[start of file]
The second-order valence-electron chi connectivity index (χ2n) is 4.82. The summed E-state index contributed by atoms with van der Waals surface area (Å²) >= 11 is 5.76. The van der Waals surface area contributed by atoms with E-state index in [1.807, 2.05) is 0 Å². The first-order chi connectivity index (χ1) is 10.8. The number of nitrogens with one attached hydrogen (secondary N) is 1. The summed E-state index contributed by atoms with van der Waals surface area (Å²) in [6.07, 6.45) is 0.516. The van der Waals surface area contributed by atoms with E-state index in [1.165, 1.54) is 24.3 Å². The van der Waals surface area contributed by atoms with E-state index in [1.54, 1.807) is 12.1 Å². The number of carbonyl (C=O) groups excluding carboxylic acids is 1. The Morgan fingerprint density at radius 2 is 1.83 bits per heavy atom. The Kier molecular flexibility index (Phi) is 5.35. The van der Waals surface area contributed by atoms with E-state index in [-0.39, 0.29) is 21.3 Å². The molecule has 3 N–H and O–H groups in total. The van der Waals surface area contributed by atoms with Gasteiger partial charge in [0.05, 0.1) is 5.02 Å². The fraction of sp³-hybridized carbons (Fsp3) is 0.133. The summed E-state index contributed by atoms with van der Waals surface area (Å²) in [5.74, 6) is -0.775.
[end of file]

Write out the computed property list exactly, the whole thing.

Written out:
The second-order valence-electron chi connectivity index (χ2n) is 4.82. The summed E-state index contributed by atoms with van der Waals surface area (Å²) >= 11 is 5.76. The van der Waals surface area contributed by atoms with E-state index in [1.807, 2.05) is 0 Å². The first-order chi connectivity index (χ1) is 10.8. The number of nitrogens with one attached hydrogen (secondary N) is 1. The summed E-state index contributed by atoms with van der Waals surface area (Å²) in [6.07, 6.45) is 0.516. The van der Waals surface area contributed by atoms with E-state index in [1.165, 1.54) is 24.3 Å². The van der Waals surface area contributed by atoms with E-state index in [1.54, 1.807) is 12.1 Å². The number of carbonyl (C=O) groups excluding carboxylic acids is 1. The Morgan fingerprint density at radius 2 is 1.83 bits per heavy atom. The Kier molecular flexibility index (Phi) is 5.35. The van der Waals surface area contributed by atoms with E-state index in [-0.39, 0.29) is 21.3 Å². The molecule has 3 N–H and O–H groups in total. The van der Waals surface area contributed by atoms with Gasteiger partial charge in [0.05, 0.1) is 5.02 Å². The fraction of sp³-hybridized carbons (Fsp3) is 0.133. The summed E-state index contributed by atoms with van der Waals surface area (Å²) in [5.74, 6) is -0.775.